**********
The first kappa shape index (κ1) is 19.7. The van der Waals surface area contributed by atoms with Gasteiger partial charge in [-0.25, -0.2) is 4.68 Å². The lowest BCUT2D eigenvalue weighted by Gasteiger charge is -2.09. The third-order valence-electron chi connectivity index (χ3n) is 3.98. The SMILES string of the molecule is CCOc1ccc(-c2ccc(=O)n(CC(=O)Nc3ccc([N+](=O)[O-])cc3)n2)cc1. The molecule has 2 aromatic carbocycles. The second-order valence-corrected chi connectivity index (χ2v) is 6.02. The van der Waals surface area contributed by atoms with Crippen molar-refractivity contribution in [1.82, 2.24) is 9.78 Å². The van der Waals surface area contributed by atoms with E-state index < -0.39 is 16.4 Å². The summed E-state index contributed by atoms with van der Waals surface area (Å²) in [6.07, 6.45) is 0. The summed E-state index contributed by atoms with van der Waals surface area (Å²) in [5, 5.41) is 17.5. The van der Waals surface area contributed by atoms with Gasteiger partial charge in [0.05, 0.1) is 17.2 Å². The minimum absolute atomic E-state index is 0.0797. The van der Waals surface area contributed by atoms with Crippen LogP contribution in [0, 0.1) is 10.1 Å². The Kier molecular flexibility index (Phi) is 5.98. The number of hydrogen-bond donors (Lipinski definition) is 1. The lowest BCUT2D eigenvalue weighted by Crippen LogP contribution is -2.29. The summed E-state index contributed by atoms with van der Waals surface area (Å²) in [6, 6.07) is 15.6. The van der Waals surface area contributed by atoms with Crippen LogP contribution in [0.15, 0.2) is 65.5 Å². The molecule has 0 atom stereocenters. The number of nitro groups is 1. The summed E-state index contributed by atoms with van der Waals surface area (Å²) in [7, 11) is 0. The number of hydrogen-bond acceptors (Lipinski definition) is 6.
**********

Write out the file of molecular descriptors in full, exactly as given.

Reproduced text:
The first kappa shape index (κ1) is 19.7. The van der Waals surface area contributed by atoms with Gasteiger partial charge in [-0.25, -0.2) is 4.68 Å². The lowest BCUT2D eigenvalue weighted by Gasteiger charge is -2.09. The third-order valence-electron chi connectivity index (χ3n) is 3.98. The SMILES string of the molecule is CCOc1ccc(-c2ccc(=O)n(CC(=O)Nc3ccc([N+](=O)[O-])cc3)n2)cc1. The molecule has 2 aromatic carbocycles. The second-order valence-corrected chi connectivity index (χ2v) is 6.02. The van der Waals surface area contributed by atoms with Crippen molar-refractivity contribution in [1.82, 2.24) is 9.78 Å². The van der Waals surface area contributed by atoms with E-state index < -0.39 is 16.4 Å². The summed E-state index contributed by atoms with van der Waals surface area (Å²) in [6.07, 6.45) is 0. The summed E-state index contributed by atoms with van der Waals surface area (Å²) in [5, 5.41) is 17.5. The van der Waals surface area contributed by atoms with Gasteiger partial charge in [0.05, 0.1) is 17.2 Å². The minimum absolute atomic E-state index is 0.0797. The van der Waals surface area contributed by atoms with Crippen LogP contribution in [0, 0.1) is 10.1 Å². The Kier molecular flexibility index (Phi) is 5.98. The number of hydrogen-bond donors (Lipinski definition) is 1. The lowest BCUT2D eigenvalue weighted by Crippen LogP contribution is -2.29. The summed E-state index contributed by atoms with van der Waals surface area (Å²) in [6, 6.07) is 15.6. The van der Waals surface area contributed by atoms with Crippen LogP contribution in [0.15, 0.2) is 65.5 Å². The molecule has 0 atom stereocenters. The number of nitro groups is 1. The summed E-state index contributed by atoms with van der Waals surface area (Å²) in [7, 11) is 0. The number of hydrogen-bond acceptors (Lipinski definition) is 6.